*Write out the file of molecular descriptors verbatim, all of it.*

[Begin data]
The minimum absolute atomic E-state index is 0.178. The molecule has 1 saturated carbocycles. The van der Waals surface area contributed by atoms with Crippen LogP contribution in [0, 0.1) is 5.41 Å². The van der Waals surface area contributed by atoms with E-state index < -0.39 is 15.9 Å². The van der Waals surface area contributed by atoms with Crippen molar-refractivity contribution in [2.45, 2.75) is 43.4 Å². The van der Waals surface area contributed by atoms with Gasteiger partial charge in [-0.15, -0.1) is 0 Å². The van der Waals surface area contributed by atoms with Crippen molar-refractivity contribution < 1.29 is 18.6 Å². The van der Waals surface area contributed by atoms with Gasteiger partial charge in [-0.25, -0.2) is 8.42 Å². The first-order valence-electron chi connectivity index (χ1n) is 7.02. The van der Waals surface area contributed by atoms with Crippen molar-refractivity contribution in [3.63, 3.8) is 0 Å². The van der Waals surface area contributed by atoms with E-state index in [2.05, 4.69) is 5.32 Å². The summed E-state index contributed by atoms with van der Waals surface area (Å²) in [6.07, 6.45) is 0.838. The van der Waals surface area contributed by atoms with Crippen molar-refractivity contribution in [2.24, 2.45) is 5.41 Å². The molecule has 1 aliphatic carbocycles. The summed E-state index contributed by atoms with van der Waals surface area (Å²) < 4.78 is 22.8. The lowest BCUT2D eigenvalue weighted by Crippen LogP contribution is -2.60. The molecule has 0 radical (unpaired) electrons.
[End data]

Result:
The minimum absolute atomic E-state index is 0.178. The molecule has 1 saturated carbocycles. The van der Waals surface area contributed by atoms with Crippen LogP contribution in [0, 0.1) is 5.41 Å². The van der Waals surface area contributed by atoms with E-state index < -0.39 is 15.9 Å². The van der Waals surface area contributed by atoms with Crippen molar-refractivity contribution in [2.45, 2.75) is 43.4 Å². The van der Waals surface area contributed by atoms with Gasteiger partial charge in [-0.15, -0.1) is 0 Å². The van der Waals surface area contributed by atoms with Crippen molar-refractivity contribution < 1.29 is 18.6 Å². The van der Waals surface area contributed by atoms with Gasteiger partial charge in [-0.25, -0.2) is 8.42 Å². The first-order valence-electron chi connectivity index (χ1n) is 7.02. The van der Waals surface area contributed by atoms with Crippen molar-refractivity contribution in [3.63, 3.8) is 0 Å². The van der Waals surface area contributed by atoms with E-state index in [2.05, 4.69) is 5.32 Å². The summed E-state index contributed by atoms with van der Waals surface area (Å²) in [6.07, 6.45) is 0.838. The van der Waals surface area contributed by atoms with Crippen molar-refractivity contribution in [2.24, 2.45) is 5.41 Å². The molecule has 1 aliphatic carbocycles. The summed E-state index contributed by atoms with van der Waals surface area (Å²) < 4.78 is 22.8. The lowest BCUT2D eigenvalue weighted by Crippen LogP contribution is -2.60. The molecule has 0 radical (unpaired) electrons.